Spencer Fullerton Baird (1823-1887) was a distinguished zoologist, educator, and scientific administrator. He served as Secretary of the Smithsonian Institution from 1878 until his death.
Baird’s last major publication was A History of North American Birds, 3 volumes that were co-authored with Thomas Brewer and Robert Ridgway. The entry for the California condor is in the last volume and includes this illustration by Edwin L. Sheppard of a condor chick:
“BBR”, as this book is sometimes known (the initials of the authors’ last names), was published in 1874. It is the end of a string of comprehensive works about birds by Baird. In this post I present what appears to be the beginning of that string.
In 1847, Baird presented “Lectures on Land Birds” to the freshman class at Dickinson College (Carlisle, Pennsyvlania). Here is the title page for these notes:
The lecture notes, totaling 65 pages, are now housed at the Smithsonian Institution.
“Lectures on Land Birds” has much in common with BBR. Both are catalogs of birds organized by their scientific classification. Basic information about the species and families is provided. Unlike BBR, and not surprisingly, the lecture notes are written in an abbreviated style and there are no illustrations.
Below are the portions of the 2 pages of notes concerning the California condor. Following each is my best, but incomplete, attempt to understand Baird’s handwriting and then my comments:
Family Vulturidae. Characters [???]
Vultur. Nostril [???]
Sarcorhamphus. Crest on nose.
Gypaetes. Bearded. [???]
Regulate dead bodies
Vultur. 2 or 3 species in Europe large.
Cathartes. 4 species.
Cathartes californianus was a scientific name for the California condor at the time these notes were written. The word following “nostril” likely refers to the Vultur having a separator between the nostrils, which is lacking in Cathartes (I am referring here to the names that Baird used, names that are no longer valid).
West Rocky Mts. Eats fish. Salmon on Columbia
river. Hop or run to rise. Wt 25 to 35 lbs. Build
on Columbia Pines. Eyes [???]. Incubate 29 or 30 days.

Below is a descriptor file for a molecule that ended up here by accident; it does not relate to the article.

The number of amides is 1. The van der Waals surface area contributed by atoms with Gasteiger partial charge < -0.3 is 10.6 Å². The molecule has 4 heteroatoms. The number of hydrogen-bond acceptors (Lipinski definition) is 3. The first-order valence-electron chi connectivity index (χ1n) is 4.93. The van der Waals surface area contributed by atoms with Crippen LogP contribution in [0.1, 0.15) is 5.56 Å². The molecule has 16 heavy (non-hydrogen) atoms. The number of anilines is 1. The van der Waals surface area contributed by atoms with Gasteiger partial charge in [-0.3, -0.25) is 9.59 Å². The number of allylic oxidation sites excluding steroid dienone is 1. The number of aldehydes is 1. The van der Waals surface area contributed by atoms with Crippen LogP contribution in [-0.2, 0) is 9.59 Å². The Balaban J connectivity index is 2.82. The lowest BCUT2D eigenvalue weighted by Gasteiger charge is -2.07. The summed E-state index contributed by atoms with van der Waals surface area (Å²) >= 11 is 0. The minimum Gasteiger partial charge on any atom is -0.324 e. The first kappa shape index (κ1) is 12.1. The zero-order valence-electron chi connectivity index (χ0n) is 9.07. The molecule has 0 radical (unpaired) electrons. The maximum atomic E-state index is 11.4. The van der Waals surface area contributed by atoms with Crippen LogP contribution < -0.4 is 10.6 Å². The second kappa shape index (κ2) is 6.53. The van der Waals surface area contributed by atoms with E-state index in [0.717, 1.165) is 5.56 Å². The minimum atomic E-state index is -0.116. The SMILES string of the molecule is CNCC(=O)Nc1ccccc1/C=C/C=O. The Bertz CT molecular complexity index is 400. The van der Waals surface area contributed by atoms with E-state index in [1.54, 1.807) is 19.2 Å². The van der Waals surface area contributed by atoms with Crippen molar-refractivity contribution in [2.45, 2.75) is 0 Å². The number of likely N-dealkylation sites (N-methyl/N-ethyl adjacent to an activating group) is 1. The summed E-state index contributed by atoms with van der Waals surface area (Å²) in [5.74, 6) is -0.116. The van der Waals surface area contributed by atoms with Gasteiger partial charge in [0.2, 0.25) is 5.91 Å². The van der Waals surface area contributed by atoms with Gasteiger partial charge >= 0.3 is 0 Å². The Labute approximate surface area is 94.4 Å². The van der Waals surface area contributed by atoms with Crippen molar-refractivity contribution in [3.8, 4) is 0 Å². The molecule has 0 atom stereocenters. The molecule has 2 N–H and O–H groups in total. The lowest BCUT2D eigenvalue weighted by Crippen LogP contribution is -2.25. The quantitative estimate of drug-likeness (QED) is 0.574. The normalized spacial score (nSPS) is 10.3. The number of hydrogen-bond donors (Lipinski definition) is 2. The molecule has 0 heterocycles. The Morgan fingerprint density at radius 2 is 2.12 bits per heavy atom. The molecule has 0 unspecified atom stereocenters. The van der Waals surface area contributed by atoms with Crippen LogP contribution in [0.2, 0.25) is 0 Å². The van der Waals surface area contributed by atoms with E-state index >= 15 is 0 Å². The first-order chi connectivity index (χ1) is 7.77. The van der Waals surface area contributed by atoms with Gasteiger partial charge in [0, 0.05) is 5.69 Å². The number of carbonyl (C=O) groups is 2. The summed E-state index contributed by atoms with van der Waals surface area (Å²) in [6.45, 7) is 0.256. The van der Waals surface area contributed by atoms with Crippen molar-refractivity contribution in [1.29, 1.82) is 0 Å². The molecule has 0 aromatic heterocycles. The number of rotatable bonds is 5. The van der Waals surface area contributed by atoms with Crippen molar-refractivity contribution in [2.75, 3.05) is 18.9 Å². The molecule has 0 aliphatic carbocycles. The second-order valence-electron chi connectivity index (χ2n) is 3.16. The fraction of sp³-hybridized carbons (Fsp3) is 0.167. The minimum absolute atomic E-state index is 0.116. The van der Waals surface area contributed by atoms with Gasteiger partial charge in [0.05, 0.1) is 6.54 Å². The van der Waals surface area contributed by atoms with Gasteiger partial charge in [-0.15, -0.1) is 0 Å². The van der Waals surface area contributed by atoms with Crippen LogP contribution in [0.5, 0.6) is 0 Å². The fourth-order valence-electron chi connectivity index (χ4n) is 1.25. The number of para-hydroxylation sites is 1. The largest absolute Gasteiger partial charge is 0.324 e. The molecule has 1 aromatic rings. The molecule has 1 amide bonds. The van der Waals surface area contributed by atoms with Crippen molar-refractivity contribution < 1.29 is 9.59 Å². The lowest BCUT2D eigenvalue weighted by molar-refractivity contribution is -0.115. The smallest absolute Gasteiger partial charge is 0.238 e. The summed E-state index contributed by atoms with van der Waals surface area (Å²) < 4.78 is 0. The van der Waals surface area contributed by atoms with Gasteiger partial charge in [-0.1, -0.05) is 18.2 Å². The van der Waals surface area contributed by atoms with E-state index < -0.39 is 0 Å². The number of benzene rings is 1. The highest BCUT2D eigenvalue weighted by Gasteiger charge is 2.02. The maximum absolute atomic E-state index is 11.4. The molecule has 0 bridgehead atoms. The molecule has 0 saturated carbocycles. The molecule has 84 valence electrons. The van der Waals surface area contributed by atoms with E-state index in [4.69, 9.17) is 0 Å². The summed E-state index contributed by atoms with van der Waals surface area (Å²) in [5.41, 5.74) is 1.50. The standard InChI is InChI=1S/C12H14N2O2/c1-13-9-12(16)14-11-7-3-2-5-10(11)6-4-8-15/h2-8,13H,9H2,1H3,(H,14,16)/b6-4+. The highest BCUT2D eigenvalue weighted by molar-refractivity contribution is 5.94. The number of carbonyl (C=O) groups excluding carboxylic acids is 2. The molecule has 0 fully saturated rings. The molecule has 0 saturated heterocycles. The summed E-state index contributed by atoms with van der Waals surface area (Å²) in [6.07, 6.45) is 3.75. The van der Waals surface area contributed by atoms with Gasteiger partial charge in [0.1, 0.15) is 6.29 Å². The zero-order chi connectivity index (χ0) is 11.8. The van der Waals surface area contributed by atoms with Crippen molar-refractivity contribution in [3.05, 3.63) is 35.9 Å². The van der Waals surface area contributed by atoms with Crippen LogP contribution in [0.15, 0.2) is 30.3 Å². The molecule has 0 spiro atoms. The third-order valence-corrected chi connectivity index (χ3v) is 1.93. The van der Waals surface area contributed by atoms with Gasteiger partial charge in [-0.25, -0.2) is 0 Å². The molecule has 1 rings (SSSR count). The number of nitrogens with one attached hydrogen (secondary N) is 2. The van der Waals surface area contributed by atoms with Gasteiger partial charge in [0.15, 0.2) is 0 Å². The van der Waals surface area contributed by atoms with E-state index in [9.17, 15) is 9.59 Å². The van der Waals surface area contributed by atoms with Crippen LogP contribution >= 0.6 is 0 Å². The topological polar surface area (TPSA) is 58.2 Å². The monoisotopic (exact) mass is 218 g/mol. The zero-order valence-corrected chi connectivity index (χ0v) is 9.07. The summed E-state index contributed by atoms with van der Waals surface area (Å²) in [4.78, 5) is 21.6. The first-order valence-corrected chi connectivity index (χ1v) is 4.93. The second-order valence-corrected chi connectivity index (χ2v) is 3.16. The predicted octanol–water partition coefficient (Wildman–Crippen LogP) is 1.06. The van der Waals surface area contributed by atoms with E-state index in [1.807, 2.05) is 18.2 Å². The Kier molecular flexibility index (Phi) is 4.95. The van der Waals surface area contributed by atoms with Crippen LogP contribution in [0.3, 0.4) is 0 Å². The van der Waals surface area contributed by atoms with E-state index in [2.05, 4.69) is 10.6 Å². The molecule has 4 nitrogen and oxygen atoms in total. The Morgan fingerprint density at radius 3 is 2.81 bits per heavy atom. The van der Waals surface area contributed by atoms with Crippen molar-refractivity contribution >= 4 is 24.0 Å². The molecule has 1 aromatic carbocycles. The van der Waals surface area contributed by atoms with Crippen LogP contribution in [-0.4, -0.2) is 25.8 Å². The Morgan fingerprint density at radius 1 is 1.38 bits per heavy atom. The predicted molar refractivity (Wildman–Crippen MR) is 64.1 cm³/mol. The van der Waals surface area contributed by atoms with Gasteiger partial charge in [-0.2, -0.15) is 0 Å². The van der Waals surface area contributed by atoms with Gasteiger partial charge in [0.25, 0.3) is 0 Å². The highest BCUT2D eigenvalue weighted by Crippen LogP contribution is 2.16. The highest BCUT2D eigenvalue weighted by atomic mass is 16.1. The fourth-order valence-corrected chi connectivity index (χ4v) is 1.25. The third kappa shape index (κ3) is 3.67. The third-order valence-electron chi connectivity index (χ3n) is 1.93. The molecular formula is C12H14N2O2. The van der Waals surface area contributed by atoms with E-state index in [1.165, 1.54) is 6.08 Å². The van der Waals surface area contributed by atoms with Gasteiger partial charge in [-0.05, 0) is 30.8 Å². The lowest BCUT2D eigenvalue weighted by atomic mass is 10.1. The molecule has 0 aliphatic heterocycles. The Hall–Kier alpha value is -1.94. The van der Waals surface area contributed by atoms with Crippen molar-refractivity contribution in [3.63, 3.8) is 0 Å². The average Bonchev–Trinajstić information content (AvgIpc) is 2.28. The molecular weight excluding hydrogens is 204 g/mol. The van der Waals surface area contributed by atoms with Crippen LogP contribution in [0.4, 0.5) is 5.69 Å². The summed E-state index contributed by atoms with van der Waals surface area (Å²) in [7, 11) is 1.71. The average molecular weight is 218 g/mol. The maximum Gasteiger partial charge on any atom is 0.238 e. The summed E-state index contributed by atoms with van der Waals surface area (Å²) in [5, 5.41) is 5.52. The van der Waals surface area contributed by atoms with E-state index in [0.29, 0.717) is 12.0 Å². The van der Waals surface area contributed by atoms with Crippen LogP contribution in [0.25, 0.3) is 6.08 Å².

White down on young. Eat stag or horse in hour.
Difficult to shoot. Plumage. Tubes tobacco pipes.
“Build on Columbia Pines” likely refers to the nests. The last 3 words refer to the use of feather quills as tobacco pipes. This information is based on reports by others, not first-hand observations.
(If you are able to fill in any of the gaps in my interpretation of the handwriting, please make contact.)
This set of lecture notes is not in George Goode’s annotated bibliography of Baird’s publications. That bibliography lists only 9 publications dated 1847 or earlier, all of which have a much narrower subject than the lecture notes.
Goode’s bibliography includes this photograph of Baird:
Baird’s “Lectures on Land Birds”, completed 27 years before the publication of BBR, and Baird’s related works published in the intervening years (some of which are noted below), exemplify how major scientific publications such as BBR are often the result of incremental efforts over the course of an entire career.
Complete dictionary of scientific biography. Charles Scribner’s Sons. 2008.
Baird, S F, T M Brewer, and R Ridgway. A history of North American birds. Little, Brown. 1874.
Goode, George Brown. Bibliographies of American naturalists: I. The published writings of Spencer Fullerton Baird, 1843-1882. Government Printing Office. 1883.
Baird, Spencer F. Birds. In Reports of explorations and surveys to ascertain the most practicable and economical route for a railroad from the Mississippi River to the Pacific Ocean. Beverly Tucker. 1858.
Baird, Spencer F. Catalogue of North American birds, chiefly in the museum of the Smithsonian Institution. Smithsonian Miscellaneous Collections. 1859.
Baird, Spencer Fullerton, John Cassin, and George N Lawrence. The birds of North America. Lippincott. 1860.
Baird, Spencer Fullerton. Review of American birds in the museum of the Smithsonian Institution. Smithsonian Institution. 1866.